I am a proud member of the anthropology community, but I’ll be the first to acknowledge the ugly history that the field has — a history that has been glorified by the Indiana Jones films. Anthropology and archaeology were and, in many ways, still are plagued by the practices and epistemological ideologies that were born out of the roots of colonialism. Early anthropologists were often tasked with understanding Indigenous people in the name of aiding a Euro-American power in colonial expansion. Racist, imperialist and colonialist beliefs often seeped into the ethnographies and archaeological excursions. Indiana Jones, unfortunately, perpetuates colonial talking points. The depiction of Indigenous peoples in the films is overwhelmingly negative. Indigenous people are portrayed as the savage enemies of Indy. Indian characters in “The Temple of Doom” are cartoons and the Ugha tribe in “Kingdom of the Crystal Skull” are shown employing spears through having ancient divine knowledge. Rarely portrayed in a positive light, it creates an underlying tone of colonial viewpoints of Indigenous cultures in the regions that were colonized. This is out of touch with how contemporary archaeologists do and should interact with individuals of the culture they are studying.

Take any theoretical sociocultural anthropology course, and the decolonization of anthropology is bound to surface. The concept started budding around the cusp of the 90s. It rests upon altering the epistemology, pedagogy and methodology of the discipline to move away from the colonial beliefs that the discipline was birthed from. This looks different within the different anthropological subdisciplines, but a commonality is uplifting diverse voices. Furthermore, the concept and recognition of power are crucial to the movement. Anthropologists and archaeologists have power when they produce knowledge. In order to move anthropology into the future, the discipline must be decolonized — yet things like Indiana Jones are holding anthropology back.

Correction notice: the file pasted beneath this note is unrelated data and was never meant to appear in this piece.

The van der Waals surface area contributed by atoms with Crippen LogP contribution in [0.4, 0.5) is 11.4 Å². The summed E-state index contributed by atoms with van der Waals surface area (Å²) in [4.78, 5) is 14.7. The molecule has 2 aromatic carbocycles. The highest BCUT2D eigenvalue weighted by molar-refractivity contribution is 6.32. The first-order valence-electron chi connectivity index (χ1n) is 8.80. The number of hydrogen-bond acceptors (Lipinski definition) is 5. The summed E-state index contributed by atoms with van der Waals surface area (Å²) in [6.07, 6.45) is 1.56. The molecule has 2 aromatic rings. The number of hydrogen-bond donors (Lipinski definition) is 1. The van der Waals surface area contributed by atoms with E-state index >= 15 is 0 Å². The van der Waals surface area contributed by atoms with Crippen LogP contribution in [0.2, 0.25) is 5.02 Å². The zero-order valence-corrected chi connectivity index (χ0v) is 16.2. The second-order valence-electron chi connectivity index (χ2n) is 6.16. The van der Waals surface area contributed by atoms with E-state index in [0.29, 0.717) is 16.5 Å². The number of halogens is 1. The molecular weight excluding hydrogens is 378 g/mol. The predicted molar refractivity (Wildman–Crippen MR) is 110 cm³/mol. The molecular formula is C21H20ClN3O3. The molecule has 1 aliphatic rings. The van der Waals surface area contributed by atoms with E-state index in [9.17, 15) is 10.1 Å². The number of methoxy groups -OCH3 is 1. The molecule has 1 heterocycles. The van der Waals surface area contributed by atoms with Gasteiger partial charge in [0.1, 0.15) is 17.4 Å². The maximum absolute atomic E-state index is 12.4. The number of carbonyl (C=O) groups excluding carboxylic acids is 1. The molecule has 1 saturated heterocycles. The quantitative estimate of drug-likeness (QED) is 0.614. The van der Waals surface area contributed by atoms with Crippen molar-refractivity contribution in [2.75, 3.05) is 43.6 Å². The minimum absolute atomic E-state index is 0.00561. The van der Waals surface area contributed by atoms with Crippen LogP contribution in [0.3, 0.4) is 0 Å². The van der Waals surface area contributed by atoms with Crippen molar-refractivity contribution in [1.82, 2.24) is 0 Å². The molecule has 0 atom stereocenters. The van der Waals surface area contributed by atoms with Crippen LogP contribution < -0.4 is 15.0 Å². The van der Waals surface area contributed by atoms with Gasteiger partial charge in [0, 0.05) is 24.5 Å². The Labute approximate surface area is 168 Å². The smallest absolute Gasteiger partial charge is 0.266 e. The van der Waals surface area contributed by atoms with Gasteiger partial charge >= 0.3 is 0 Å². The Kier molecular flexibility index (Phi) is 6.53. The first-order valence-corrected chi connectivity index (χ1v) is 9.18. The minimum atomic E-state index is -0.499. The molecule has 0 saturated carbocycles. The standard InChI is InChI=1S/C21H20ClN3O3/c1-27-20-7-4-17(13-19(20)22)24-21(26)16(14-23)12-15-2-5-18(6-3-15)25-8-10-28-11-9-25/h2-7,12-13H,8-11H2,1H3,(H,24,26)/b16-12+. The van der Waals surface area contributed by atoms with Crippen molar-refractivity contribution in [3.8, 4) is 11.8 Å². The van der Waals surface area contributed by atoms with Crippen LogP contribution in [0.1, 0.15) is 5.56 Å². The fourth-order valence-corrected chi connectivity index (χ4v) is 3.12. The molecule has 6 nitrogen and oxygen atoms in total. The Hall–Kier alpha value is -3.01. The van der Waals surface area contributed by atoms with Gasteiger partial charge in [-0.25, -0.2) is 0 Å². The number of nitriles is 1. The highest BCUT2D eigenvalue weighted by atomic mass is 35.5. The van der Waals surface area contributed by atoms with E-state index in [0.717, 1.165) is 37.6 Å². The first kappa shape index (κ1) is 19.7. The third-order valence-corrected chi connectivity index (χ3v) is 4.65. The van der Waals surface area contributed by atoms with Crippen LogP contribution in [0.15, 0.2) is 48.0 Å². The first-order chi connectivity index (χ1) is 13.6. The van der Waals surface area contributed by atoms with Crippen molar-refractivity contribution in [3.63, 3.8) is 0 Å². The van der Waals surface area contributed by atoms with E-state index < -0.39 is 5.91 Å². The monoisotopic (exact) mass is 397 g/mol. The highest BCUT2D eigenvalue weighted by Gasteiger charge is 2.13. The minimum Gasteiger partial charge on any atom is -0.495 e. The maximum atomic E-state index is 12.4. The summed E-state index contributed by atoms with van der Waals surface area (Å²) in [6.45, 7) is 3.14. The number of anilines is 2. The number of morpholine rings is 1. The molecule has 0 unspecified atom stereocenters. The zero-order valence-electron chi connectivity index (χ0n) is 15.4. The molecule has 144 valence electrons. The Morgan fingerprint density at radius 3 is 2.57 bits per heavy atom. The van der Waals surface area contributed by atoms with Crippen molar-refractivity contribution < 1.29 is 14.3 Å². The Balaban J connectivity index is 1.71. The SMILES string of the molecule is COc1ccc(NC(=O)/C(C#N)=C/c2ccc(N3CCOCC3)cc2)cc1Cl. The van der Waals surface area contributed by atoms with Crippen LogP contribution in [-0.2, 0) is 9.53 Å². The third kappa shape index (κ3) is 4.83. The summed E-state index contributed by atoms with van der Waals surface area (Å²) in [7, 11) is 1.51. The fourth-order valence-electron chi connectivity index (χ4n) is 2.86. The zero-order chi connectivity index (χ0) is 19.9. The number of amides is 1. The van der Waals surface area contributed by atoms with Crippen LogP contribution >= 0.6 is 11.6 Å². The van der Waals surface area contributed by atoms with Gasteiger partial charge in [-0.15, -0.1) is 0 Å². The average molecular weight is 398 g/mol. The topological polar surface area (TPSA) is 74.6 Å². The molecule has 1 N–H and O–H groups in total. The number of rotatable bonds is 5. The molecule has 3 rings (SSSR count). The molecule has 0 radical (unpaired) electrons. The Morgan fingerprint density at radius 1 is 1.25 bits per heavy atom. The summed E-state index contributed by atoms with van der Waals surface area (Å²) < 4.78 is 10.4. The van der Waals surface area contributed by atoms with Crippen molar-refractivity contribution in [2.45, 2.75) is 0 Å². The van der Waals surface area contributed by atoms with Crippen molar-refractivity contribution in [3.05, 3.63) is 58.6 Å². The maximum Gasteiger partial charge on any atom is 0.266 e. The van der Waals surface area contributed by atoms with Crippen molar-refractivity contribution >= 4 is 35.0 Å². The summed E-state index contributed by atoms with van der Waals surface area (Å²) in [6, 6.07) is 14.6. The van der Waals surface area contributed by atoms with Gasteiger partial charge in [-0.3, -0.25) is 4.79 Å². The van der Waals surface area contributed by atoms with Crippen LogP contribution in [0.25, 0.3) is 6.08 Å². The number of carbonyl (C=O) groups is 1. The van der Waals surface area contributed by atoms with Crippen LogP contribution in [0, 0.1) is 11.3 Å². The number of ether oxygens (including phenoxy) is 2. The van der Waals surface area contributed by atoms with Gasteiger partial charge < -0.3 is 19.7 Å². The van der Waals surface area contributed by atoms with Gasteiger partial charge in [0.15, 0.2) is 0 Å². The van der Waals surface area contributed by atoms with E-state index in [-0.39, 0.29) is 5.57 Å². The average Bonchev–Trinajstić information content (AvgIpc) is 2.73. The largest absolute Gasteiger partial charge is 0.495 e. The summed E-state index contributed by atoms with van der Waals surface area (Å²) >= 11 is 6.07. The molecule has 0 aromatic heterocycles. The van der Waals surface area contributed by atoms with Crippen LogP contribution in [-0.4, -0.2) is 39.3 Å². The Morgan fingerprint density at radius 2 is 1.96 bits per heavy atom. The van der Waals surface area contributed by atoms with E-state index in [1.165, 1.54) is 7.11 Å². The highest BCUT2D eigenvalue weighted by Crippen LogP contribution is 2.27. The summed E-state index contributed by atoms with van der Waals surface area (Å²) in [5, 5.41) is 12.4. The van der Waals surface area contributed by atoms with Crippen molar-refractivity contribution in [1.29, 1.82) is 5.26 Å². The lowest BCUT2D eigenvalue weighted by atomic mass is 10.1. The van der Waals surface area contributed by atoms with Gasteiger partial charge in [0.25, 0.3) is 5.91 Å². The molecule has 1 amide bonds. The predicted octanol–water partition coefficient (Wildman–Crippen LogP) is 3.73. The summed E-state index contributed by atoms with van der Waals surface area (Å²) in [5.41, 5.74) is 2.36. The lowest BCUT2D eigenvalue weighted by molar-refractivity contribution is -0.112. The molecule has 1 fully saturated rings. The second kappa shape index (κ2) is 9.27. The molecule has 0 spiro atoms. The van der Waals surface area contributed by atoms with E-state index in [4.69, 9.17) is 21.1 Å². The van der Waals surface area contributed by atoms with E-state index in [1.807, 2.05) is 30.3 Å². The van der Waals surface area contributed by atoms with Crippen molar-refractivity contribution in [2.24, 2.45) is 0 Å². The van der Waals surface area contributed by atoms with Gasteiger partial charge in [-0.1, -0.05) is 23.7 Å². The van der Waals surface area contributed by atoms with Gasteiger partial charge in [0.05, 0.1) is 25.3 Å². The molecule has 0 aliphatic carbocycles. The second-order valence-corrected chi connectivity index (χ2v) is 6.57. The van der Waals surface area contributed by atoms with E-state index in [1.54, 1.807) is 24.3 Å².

The impact of Indiana Jones on the public’s interest in archaeology is without debate. The actor John Rhys-Davies claims to have talked with more than 150 professional archaeologists that were inspired to pursue the field after watching “Raiders of the Lost Ark.” Ask anyone to name a famous archaeologist, and the most prominent one to come to mind will likely be Indiana Jones. For that, I am indebted to the film series. I have to wonder how many archaeological discoveries have been made by individuals whose gateway into the profession was this film franchise. But the imperative to acknowledge the aforementioned problematic issues of Indy is more important than growing the number of professional archaeologists.

If Indiana Jones is going to remain the media representative for anthropologists and archaeologists, the ideologies upon which his excavations are based must be revised. Depictions of the profession in media are not trivial. They affect the public’s conceptions, interests and therefore the amount of funding funneled into anthropological research. Not only must Indiana Jones be critiqued on the colonialist grounds it rests on, but it also needs to be molded to the current beliefs of contemporary anthropology. This is a matter of ethical and financial security to the discipline. We, people with a vetted involvement with anthropology, have a duty to ourselves to either rework or erase Indiana Jones. The type of colonialist, racist messages the films perpetuate are increasingly out of touch with archaeology. The next film released in 2022 will be the final ruling on what the next actions forward will be.

Benjamin Davis is an Opinion Columnist and can be reached at